Mono County Building Inspector Rick McManis summed it up nicely. “You’re liable, you’re liable, and by the way … you’re liable.”
Okay, so maybe they’re not exactly going on Safari together, but Wave Rave’s Steve Klassen and Mammoth Lakes Police Chief Randy Schienle may get a close up look at some white rhino this weekend.
Klassen and Schienle plan to do some field research and visit a few Southern California medical marijuana dispensaries as part of the Town’s ongoing investigation into whether it should regulate and permit dispensaries to operate within the Town limits.
Klassen praises Schienle for his responsiveness, even if they disagree on timing. Klassen would like to see the Town pass an ordinance permitting dispensaries by June 1. Schienle would like to delay such an ordinance by the maximum 10.5 months.
The following is yet another reminder of why I should have gone into higher academia. You can get paid to study anything.
A recent paper by Jonathan Zinman and Eric Zitzewitz of Dartmouth College titled “Deceptive Advertising by Ski Resorts” finds that ski resorts self-report 23% more snowfall on weekends.”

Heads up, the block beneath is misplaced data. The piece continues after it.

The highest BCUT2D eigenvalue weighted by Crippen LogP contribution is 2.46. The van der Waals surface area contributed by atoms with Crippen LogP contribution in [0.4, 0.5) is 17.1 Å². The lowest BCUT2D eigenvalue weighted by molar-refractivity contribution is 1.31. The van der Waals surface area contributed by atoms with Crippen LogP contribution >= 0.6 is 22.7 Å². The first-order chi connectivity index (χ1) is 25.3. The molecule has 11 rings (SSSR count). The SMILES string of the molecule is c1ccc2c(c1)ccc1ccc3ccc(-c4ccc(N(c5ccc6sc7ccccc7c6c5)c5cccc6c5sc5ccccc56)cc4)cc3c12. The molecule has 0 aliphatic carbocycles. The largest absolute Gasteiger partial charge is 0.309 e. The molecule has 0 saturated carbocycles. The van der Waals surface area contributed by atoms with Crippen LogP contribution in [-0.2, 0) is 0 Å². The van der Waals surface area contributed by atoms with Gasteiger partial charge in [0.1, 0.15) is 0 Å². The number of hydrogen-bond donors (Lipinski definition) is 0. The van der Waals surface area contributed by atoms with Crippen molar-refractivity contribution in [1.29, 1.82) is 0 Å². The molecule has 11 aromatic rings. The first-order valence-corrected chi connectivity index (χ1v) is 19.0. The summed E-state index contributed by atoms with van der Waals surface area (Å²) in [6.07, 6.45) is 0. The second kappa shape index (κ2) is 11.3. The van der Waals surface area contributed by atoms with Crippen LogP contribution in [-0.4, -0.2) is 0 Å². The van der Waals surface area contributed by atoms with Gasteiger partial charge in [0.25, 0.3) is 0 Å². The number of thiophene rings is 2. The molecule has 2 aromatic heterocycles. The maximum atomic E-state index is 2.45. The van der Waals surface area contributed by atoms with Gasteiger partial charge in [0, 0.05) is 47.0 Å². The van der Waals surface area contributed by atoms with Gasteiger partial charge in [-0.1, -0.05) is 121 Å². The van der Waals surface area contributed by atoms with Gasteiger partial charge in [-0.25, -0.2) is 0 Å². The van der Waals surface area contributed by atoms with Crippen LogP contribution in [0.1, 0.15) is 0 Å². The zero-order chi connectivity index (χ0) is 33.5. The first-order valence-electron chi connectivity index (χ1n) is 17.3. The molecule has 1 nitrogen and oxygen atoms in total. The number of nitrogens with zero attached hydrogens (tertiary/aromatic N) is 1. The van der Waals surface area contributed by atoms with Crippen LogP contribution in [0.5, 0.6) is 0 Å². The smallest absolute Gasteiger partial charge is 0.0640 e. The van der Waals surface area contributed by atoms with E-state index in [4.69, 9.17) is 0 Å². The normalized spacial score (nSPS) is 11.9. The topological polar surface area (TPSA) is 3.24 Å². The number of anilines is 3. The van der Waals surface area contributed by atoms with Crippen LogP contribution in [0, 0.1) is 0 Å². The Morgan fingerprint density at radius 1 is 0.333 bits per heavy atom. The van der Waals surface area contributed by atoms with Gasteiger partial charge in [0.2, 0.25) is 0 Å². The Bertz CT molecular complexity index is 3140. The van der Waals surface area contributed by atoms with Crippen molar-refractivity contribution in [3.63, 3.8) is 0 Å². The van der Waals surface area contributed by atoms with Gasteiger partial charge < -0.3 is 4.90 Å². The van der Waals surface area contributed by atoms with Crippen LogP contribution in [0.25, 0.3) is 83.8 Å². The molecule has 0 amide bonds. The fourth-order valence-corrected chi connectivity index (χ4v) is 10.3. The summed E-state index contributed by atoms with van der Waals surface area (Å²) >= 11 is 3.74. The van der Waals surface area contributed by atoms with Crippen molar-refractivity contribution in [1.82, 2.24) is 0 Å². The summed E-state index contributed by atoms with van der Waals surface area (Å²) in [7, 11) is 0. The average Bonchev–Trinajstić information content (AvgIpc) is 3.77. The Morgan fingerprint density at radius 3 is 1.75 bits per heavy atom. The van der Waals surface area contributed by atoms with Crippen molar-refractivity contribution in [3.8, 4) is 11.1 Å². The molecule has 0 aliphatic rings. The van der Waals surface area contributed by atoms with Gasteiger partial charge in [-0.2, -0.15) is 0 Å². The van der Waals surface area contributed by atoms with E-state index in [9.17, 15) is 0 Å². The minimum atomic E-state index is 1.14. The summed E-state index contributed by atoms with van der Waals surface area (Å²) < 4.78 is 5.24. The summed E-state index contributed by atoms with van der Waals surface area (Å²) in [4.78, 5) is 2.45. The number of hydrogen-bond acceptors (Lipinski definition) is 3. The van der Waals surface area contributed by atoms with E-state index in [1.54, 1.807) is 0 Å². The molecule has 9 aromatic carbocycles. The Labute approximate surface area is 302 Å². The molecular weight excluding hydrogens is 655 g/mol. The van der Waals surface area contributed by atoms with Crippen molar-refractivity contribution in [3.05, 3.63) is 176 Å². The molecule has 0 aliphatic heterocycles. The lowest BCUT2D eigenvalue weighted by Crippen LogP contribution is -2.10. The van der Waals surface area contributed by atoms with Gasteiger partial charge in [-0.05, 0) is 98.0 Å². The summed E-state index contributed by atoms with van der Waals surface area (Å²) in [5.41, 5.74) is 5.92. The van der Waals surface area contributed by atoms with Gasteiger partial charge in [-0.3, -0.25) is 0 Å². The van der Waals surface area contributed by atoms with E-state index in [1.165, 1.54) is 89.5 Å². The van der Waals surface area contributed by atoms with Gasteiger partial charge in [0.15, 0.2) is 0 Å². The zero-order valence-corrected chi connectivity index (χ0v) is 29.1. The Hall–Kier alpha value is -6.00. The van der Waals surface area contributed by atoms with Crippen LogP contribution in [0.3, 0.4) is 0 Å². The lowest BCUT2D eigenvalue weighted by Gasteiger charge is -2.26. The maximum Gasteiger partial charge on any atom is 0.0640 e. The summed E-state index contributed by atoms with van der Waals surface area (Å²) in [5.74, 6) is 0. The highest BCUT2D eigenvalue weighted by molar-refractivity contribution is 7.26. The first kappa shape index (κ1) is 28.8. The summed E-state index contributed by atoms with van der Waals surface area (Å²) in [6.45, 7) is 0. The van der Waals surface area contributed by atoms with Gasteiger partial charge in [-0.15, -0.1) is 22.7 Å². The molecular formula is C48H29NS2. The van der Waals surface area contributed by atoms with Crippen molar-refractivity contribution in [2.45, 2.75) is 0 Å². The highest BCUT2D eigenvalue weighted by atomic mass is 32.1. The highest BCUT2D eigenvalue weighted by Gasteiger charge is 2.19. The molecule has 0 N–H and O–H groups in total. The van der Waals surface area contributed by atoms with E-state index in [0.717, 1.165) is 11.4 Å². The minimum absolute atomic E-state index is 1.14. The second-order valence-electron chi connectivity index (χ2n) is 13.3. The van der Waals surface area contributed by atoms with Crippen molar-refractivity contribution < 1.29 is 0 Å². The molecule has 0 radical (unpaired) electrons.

Subscriber Chris Bean of Massachusetts responded by saying, “I never dreamed that ski areas overstated snowfall amounts. I hear that their next study will focus on the exaggerated claims from 1-900 services for gambling advice.”
John’s Pizza Works opens the Outlaw Saloon inside the premises this Monday night.
Owner John Mueller was one of the winners of the most recent liquor license lotto.
The Saloon will feature a full service bar and five big screens.
Mueller promises that no matter what happens with Main Street Redevelopment, the Saloon will still stand. “And if it’s the only building left standing, we’ll change the name to Rusty’s Bar and Grill.”
And from Geisel’s desk …
Merry Christmas, Hilton Creek Sewer District users … one “present” you won’t be getting this holiday season is a gigantic user fee increase. So far, the HCSD’s Board of Directors has managed to stave off a hike in fees needed to cover the shortfall generated by the state’s “borrowing back” of property tax dollars that have been used to cover shorftalls in the district’s operating costs.
During the Board’s regular meeting Tuesday night, Board member Brad Koehn reportedy expressed great concern at setting a public meeting date until final employee contract negotiations have been completed between the Board and accountant Marianne O’Connor and Operations Manager Bob Lavagnino.